Hello, Congress, Anybody Home?

As a libertarian, I am generally quite content to have Congress go on a 364 day a year vacation.  Maybe they can get together once a year and declare a national asparagus day or a national DVD rental day or whatever.

However, I will say that the debate about rules for military prisoner interrogations and detentions at Gitmo have caused me to make an exception to my general Lassaiz Faire approach.  One of the reasons we struggle with these issues is that, because we are facing the relatively new situation of having our military battle with non-uniformed insurgents not associated with any particular government or military force, the rules to be applied are fuzzy or non-existent.  Without rules, the administration has been making up its own, which activists of various stripes have been challenging in court.

And what is Congress doing?  Most of Congress has spent its time shouting out support or criticism (as the case may be) of the administration, and arguing about which judges should be selected to make sure that the administrations rules are or are not struck down.   I could have sworn that Congress has the primary responsibility for creating rules for these situations, to be enforced and interpreted by the Administration and courts.  Why is it, when there are no clear rules, Congress is the only branch of the government doing nothing?

Isn't it about time that Congress stop shouting encouragement or criticism from the shore and actually wade in with some legislation on these issues?  While I certainly have never been one to accept the Gitmo torture hysteria, its certainly a reasonable role for Congress to set standards for treatment of the type of non-military prisoners we are collecting.  For example, while the rules of Habeus Corpus for such a detainee are not necessarily the same as for a prisoner in the US, there certainly need to be some rules beyond the Administration's current ridiculous position that amounts to "we can hold them at our pleasure for as long as we want".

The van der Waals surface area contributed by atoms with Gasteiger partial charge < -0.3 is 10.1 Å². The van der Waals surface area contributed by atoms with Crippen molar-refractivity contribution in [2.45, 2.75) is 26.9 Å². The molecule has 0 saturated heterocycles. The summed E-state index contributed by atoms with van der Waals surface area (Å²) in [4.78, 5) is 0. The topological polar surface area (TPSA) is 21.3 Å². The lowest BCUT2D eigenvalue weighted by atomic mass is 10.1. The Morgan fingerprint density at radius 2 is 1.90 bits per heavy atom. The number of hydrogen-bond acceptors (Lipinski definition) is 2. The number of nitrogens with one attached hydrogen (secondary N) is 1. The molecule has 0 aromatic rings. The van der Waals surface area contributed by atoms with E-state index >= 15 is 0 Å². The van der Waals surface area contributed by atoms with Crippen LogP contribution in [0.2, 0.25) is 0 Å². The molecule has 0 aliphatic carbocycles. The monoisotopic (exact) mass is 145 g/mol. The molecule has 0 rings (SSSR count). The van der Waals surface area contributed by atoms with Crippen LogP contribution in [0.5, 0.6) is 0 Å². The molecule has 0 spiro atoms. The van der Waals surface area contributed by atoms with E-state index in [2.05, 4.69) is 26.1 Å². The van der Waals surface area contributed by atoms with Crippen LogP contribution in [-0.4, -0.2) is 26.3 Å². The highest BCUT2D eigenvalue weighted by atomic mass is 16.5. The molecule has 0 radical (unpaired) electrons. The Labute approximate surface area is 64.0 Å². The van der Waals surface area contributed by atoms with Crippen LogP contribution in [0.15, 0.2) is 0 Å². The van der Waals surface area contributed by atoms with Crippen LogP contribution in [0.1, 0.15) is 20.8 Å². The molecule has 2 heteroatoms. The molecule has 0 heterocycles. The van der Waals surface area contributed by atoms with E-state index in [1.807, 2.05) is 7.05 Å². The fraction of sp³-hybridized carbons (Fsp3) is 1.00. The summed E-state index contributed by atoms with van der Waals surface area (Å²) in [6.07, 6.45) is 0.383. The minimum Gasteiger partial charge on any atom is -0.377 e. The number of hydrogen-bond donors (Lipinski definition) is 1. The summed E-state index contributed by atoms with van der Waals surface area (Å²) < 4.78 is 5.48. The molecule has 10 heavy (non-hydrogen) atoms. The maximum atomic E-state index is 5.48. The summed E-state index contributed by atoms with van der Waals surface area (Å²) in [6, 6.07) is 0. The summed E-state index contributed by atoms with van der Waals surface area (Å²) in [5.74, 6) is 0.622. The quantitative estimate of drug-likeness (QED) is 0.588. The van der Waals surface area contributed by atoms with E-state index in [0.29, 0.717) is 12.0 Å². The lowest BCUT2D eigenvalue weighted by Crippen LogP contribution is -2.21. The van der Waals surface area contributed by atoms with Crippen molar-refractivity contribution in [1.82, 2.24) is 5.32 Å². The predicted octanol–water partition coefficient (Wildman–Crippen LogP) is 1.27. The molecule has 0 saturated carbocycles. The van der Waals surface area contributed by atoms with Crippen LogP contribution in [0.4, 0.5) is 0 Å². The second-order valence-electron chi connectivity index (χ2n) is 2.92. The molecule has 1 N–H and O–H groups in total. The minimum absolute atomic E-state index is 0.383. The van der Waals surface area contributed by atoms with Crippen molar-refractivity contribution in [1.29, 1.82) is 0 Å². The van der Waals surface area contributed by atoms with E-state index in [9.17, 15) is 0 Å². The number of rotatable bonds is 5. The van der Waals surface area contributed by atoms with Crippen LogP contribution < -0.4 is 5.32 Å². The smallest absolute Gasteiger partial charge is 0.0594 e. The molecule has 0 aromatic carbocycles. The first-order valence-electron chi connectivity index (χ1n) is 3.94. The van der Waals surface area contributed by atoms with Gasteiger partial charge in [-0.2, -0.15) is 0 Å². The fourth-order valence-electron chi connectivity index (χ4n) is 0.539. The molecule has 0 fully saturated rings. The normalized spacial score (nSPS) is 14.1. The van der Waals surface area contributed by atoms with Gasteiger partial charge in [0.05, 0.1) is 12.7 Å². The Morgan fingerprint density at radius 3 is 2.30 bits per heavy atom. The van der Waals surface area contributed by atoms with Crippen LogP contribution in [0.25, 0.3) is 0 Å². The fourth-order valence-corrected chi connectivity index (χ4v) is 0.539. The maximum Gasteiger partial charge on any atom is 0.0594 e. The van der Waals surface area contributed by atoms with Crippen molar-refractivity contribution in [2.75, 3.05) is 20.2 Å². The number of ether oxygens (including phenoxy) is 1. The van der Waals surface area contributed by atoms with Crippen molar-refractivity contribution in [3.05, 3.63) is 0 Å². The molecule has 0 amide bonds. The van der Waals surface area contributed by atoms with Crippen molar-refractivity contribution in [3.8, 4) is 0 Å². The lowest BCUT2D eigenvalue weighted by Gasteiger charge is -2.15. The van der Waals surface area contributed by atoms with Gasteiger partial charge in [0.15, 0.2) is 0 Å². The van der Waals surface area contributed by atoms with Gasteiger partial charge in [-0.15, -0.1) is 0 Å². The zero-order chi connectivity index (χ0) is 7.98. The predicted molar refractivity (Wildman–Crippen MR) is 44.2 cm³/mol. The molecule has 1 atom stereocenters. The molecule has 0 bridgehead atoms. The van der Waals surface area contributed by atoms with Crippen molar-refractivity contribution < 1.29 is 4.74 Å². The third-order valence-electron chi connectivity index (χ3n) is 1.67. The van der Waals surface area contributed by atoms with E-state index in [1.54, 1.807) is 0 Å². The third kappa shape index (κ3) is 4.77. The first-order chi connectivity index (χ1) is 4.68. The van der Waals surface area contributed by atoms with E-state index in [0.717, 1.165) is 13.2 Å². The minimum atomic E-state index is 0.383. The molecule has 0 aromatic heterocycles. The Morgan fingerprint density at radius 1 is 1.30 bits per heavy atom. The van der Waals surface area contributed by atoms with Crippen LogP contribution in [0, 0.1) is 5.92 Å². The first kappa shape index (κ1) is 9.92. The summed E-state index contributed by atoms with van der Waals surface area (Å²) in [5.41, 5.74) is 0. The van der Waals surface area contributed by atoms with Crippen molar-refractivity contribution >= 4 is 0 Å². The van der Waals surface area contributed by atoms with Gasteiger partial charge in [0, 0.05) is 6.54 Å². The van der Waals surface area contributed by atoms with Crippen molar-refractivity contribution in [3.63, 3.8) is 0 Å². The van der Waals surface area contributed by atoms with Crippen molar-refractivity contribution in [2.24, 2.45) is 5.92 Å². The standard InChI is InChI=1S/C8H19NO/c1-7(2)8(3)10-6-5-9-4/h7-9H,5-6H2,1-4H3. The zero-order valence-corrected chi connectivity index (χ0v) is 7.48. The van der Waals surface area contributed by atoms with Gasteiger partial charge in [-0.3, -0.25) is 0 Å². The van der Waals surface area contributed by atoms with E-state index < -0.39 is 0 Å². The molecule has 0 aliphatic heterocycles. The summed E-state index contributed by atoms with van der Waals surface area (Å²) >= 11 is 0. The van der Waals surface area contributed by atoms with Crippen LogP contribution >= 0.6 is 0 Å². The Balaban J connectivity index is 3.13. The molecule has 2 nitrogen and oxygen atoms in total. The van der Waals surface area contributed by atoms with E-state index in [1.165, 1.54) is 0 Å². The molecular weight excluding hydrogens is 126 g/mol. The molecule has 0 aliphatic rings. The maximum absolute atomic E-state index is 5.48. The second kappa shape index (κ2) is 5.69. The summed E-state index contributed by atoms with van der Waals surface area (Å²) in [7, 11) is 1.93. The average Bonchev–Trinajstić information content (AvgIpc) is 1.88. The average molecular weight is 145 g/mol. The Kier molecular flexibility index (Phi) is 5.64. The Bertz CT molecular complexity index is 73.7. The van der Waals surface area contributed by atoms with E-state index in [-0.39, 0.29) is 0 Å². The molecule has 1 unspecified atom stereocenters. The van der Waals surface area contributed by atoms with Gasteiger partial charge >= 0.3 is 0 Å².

Update:  OK, I am obviously not keeping up.  I just got emailed a couple of links to some action on this front.  Reason has this:

A handful of Republican senators would like to determine:

(i) What is the definition of an "enemy combatant" who may be
detained by the military outside the ordinary civil justice system?; (ii) What
procedural rules should be employed by military tribunals?; and (iii) Which
interrogation techniques should be authorized, and which

Since these are questions the Supreme Court declined
to answer
in its rulings on prisoner detention, it's nice to see that other
branch of government assuming a slightly less supine position--almost as if the
Constitution established it as a counterweight against the executive and the

Apparently the Bush administration, which could not manage to find the veto pen when the huge expansion of the already bankrupt Medicare system was in front of them, is announcing itself ready to veto anything:

that would restrict the President's authority to
protect Americans effectively from terrorist attack and bring terrorists to
justice, the President's senior advisers would recommend that he veto the bill.

Marty Lederman has much more analysis here.  His observation:

Heaven forbid Congress should have the nerve to actually exercise its
authorities under Article I, section 8, clauses 10, 11 and 14 of the
Constitution"”which empower Congress to define and punish Offences against the
Law of Nations, to make Rules concerning Captures on Land and Water, and to make
Rules for the Government and Regulation of the land and naval Forces. For to do
so will invariably hamper the Executive's ability to keep the Nation safe from

Isn't this just a tad too much arrogation of power, even for this President?